Philippine journalists debate carrying guns
Karl Wilson, Foreign Correspondent

  • Last Updated: February 01. 2010 10:57PM UAE / February 1. 2010 6:57PM GMT

A Filipino forensic expert shows the identification card of Daniel Tiamzon, one of the journalists killed in the Mindanao massacre last year. Getty Images

MANILA // Should journalists working in high risk areas be allowed to carry guns to protect themselves?

It is a question many journalists in the Philippines have been asking for years and one being asked more frequently since the massacre late last year of 57 people, including 31 journalists, in the worst case of political violence ever seen in the country.

Not only did the killings put the Philippines in front of war-torn Iraq as the most dangerous country in the world for working journalists, it was also the biggest number of journalists ever killed in one day while on the same assignment.

Among journalists living in the relative safety of Metro Manila, few feel the need to carry a gun, but for the hundreds of men and women of the Fourth Estate in other areas, especially in the restive south of the country, it is fast becoming a question of survival.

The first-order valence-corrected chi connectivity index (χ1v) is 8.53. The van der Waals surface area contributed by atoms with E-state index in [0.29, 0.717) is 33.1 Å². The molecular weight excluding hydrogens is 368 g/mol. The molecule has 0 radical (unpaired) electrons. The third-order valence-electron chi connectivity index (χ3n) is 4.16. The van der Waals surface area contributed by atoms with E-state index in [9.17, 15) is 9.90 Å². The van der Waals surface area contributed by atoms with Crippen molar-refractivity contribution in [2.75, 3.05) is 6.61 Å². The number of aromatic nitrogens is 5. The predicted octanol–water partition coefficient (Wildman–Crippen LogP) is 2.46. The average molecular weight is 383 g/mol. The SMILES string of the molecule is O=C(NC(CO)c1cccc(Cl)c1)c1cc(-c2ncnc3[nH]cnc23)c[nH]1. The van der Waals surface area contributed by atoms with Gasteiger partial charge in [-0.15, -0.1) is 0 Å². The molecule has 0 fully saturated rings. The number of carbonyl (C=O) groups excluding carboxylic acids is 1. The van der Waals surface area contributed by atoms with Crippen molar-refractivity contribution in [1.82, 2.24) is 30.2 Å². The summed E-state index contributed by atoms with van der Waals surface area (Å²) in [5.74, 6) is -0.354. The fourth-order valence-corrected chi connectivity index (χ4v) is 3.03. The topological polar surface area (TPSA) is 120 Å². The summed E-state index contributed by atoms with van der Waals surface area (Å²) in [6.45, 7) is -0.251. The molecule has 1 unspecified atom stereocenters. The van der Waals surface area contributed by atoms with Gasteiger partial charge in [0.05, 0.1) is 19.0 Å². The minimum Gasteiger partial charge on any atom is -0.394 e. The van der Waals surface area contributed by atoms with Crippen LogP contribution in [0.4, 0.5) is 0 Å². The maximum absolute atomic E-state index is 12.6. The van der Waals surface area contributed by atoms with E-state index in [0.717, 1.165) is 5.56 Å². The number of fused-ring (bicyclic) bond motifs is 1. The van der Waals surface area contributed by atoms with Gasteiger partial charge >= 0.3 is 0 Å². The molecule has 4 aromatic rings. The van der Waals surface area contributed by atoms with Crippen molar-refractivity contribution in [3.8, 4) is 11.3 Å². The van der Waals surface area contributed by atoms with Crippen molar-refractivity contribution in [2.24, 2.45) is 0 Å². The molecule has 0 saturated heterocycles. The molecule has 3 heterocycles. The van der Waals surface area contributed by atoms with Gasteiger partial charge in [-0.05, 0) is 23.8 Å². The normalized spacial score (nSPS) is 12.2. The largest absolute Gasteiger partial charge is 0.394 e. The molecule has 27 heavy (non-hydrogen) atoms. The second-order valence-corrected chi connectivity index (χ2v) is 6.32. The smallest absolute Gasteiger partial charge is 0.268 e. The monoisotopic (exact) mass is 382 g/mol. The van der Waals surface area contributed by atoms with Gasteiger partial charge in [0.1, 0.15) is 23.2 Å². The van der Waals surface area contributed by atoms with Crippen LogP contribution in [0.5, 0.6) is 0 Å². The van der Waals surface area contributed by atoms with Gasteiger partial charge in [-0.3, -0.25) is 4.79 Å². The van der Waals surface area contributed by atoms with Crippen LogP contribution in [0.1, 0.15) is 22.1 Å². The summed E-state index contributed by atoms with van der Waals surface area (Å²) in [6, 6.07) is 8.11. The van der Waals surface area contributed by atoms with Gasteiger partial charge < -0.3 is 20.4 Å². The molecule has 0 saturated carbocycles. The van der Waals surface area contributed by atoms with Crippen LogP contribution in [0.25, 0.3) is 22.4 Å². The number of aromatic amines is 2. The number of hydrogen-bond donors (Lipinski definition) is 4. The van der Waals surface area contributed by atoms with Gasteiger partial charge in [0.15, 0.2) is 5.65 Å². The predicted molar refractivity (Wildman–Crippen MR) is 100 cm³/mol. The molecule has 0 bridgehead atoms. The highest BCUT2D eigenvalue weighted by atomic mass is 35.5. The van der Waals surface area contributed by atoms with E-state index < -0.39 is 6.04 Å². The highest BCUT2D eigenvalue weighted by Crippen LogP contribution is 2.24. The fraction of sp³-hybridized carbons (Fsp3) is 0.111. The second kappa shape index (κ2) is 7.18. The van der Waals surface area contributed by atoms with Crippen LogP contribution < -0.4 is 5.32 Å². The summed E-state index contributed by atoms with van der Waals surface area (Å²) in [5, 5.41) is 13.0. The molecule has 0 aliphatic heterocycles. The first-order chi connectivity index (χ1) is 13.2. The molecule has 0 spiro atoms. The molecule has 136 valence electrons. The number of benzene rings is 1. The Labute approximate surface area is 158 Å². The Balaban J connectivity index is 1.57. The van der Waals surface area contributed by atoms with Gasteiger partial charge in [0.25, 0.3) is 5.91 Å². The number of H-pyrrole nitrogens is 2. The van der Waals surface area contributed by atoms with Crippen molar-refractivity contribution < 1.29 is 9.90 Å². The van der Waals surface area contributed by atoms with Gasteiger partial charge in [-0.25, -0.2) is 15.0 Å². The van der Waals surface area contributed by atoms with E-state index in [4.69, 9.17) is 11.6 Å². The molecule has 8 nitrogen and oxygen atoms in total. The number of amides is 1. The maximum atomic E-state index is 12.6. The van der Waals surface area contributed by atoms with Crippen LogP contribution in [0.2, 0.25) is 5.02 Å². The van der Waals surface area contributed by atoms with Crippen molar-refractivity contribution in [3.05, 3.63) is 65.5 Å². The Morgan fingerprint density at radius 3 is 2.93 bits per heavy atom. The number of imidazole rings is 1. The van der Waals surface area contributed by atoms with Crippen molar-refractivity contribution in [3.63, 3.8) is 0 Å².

John Unson, chairman of the Cotabato City chapter of the National Union of Journalists of the Philippines, said recently the “advocacy for arming reporters in the south has intensified” since the November 23 killings in Maguindanao, a poor province on the southern island of Mindanao.

“While many journalists outside of the hostile southern provinces are opposed to journalists keeping guns for their protection, most media practitioners in the region have no alternative but to arm themselves,” Unson said.

“Mindanao is not the easiest place to work as a journalist,” said one reporter who works in Muslim Mindanao and did not want to be named. “You work in constant fear that whatever you write or say may offend somebody locally. Down here, no one bothers with filing libel or defamation actions in the courts like they do in other countries. A bullet costs around 20 cents [70 fils] and you can hire a hit man for a hundred bucks. Killing a journalist is much cheaper than going through a long and costly court case,” he said.


“Yes, I carry a gun. I have had too many threats made against me and my family. It’s not a question of ethics, it’s a question of protection … for me and my family. Does it make me a bad journalist? I don’t know, but when I go out into the province on a story I feel a hell of a lot safer knowing I am armed.” . . .